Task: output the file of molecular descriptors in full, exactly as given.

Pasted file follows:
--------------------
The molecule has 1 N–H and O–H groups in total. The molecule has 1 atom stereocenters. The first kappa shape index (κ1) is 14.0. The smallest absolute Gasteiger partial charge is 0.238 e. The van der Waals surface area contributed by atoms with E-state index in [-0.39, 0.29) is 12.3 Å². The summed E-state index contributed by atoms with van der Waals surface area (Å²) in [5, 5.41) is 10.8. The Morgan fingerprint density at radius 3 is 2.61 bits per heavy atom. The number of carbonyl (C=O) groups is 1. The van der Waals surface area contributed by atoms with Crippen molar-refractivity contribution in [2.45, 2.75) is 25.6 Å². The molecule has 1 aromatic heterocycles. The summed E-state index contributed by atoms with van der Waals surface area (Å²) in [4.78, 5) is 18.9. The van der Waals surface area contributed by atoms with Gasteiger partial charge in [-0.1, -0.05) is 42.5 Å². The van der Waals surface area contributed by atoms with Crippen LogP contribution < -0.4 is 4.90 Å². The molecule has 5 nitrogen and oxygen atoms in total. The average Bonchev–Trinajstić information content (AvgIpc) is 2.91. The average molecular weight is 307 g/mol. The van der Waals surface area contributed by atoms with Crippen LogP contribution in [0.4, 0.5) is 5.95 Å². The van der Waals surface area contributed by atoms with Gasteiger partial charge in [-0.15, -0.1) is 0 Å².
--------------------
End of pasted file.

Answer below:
The molecule has 1 N–H and O–H groups in total. The molecule has 1 atom stereocenters. The first kappa shape index (κ1) is 14.0. The smallest absolute Gasteiger partial charge is 0.238 e. The van der Waals surface area contributed by atoms with E-state index in [-0.39, 0.29) is 12.3 Å². The summed E-state index contributed by atoms with van der Waals surface area (Å²) in [5, 5.41) is 10.8. The Morgan fingerprint density at radius 3 is 2.61 bits per heavy atom. The number of carbonyl (C=O) groups is 1. The van der Waals surface area contributed by atoms with Crippen molar-refractivity contribution in [2.45, 2.75) is 25.6 Å². The molecule has 1 aromatic heterocycles. The summed E-state index contributed by atoms with van der Waals surface area (Å²) in [4.78, 5) is 18.9. The van der Waals surface area contributed by atoms with Gasteiger partial charge in [-0.1, -0.05) is 42.5 Å². The van der Waals surface area contributed by atoms with Crippen LogP contribution < -0.4 is 4.90 Å². The molecule has 5 nitrogen and oxygen atoms in total. The average Bonchev–Trinajstić information content (AvgIpc) is 2.91. The average molecular weight is 307 g/mol. The van der Waals surface area contributed by atoms with Crippen LogP contribution in [0.4, 0.5) is 5.95 Å². The van der Waals surface area contributed by atoms with Gasteiger partial charge in [-0.15, -0.1) is 0 Å².